(CBS/AP) KABUL, Afghanistan - U.S. Defense Secretary Leon Panetta arrived in Afghanistan on Thursday to take stock of progress in the war and discuss plans for the troop drawdown, as violence spiked in the south and the Afghan president accused NATO forces of killing 18 civilians in an air strike.
Making his fourth trip to the war zone, Panetta acknowledged the increase in attacks and that the insurgents appear to be much more organized. But he insisted that the overall level of violence was down, and that commanders had expected the uptick.
Within hours of Panetta's arrival, President Hamid Karzai, who is travelling outside Afghanistan, released a written statement decrying a predawnwhich he says killed 18 civilians, including women and children celebrating a wedding.
Karzai called the strike on a house in Logar province "unacceptable."
NATO has so far confirmed only militant deaths from the strike but has sent an assessment team to investigate allegations that civilians were killed either alongside or instead of insurgents.
Villagers displayed 18 bodies on Wednesday, including five women, seven children and six men. Afghan officials said at the time that some of the dead men were likely militants.
Panetta said he wants to get an assessment of the situation from the top U.S. commander, Marine Gen. John Allen, and see how confident he is about NATO's ability to confront the threats both from the Taliban and the Haqqani network, which often operates from safe havens in Pakistan.
"I think it's important to make sure we are aware of the kind of attacks they're going to engage in ... as we go through the rest of the summer," Panetta told reporters traveling with him during a stop in New Delhi, India, on Wednesday.
Speaking to troops gathered at the airport in Kabul, Panetta kept up the drumbeat on Pakistan that began two days earlier during his visit to India. Panetta told the troops that "we have every responsibility to defend ourselves and we are going to make very clear that we are prepared to take them on and we've got to put pressure on Pakistan to take them on as well."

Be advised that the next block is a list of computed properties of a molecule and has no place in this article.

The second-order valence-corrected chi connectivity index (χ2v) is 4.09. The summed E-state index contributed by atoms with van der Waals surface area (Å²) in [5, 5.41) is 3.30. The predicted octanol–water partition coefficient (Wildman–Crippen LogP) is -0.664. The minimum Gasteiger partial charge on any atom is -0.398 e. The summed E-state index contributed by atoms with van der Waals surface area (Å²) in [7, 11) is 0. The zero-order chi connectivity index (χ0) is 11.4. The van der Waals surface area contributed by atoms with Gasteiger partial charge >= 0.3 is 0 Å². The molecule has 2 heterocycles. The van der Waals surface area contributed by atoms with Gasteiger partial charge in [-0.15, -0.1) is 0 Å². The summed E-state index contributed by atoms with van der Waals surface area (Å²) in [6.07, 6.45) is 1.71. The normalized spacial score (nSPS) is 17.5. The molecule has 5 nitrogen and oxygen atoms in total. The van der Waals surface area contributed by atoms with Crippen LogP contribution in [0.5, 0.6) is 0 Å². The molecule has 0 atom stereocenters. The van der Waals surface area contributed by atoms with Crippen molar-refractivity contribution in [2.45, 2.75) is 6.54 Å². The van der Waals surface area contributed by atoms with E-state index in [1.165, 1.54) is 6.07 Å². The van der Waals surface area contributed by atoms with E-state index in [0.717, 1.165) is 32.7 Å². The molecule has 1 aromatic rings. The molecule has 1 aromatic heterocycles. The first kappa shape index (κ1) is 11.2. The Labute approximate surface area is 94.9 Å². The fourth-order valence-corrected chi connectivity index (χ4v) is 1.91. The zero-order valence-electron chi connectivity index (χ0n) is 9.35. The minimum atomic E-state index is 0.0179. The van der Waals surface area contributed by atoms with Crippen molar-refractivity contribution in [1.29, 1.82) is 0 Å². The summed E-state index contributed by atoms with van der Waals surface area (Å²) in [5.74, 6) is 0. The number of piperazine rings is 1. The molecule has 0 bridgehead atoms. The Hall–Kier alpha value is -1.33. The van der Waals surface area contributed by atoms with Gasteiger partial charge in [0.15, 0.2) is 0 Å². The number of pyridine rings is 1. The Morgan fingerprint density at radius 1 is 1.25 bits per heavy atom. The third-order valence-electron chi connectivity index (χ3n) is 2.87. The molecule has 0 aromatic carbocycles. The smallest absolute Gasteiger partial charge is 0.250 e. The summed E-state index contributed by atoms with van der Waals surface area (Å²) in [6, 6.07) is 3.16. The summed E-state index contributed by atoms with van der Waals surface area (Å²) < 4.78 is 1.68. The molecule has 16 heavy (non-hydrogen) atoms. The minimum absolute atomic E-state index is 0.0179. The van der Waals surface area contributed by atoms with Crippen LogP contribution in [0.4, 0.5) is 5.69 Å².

"It is difficult to achieve peace in Afghanistan as long as there is safe haven for terrorists in Pakistan," said Panetta, according to the Reuters news agency. "We have made this very clear and do this again: we are reaching the limits of our patience."
Panetta is arrived just a day after three suicide attackers blew themselves up in a marketplace in southern Afghanistan, killing 22 people and wounding at least 50 others.
Allen has to withdraw 23,000 American troops by the end of September, leaving about 68,000 U.S. military personnel in the country. Officials have said the bulk of the 23,000 probably will not come out until shortly before the deadline.
As those troops leave, Allen has said that Afghan forces will be used to fill in the gaps in the eastern and southwestern parts of the country. They will be buttressed by U.S. advisory teams that will work with the Afghan units.
Once the 23,000 U.S. troops depart, Allen is expected to review how the fighting season is going and then will begin to put together an analysis for President Barack Obama on how troop withdrawals will proceed next year.
Panetta also was scheduled to meet with U.S. Ambassador Ryan Crocker and Afghan Defense Minister Abdul Rahim Wardak.
Panetta's stop in Kabul caps two days of blunt commentary on Pakistan that underscored America's escalating impatience with Islamabad.
A senior U.S. official acknowledged Thursday that the recent increase in drone strikes on insurgents in Pakistan is due in part to frustration with Islamabad. Despite pressure from U.S. commanders, Pakistan remains reluctant to go after insurgents, particularly the Haqqani network, which was likely responsible for recent deadly attacks on U.S. forces.
Panetta's explicit description of frustration, while visiting neighboring India, appeared to signal a somewhat tougher stance and a suggestion that the U.S. is becoming even more willing and quick to strike terrorist targets inside Pakistan.
The defense secretary also joked with troops at the Kabul airport about the U.S. strike that killed an al Qaeda leader Monday, saying, "the worst job you can get these days is to be a deputy leader in al Qaeda, or for that matter a leader."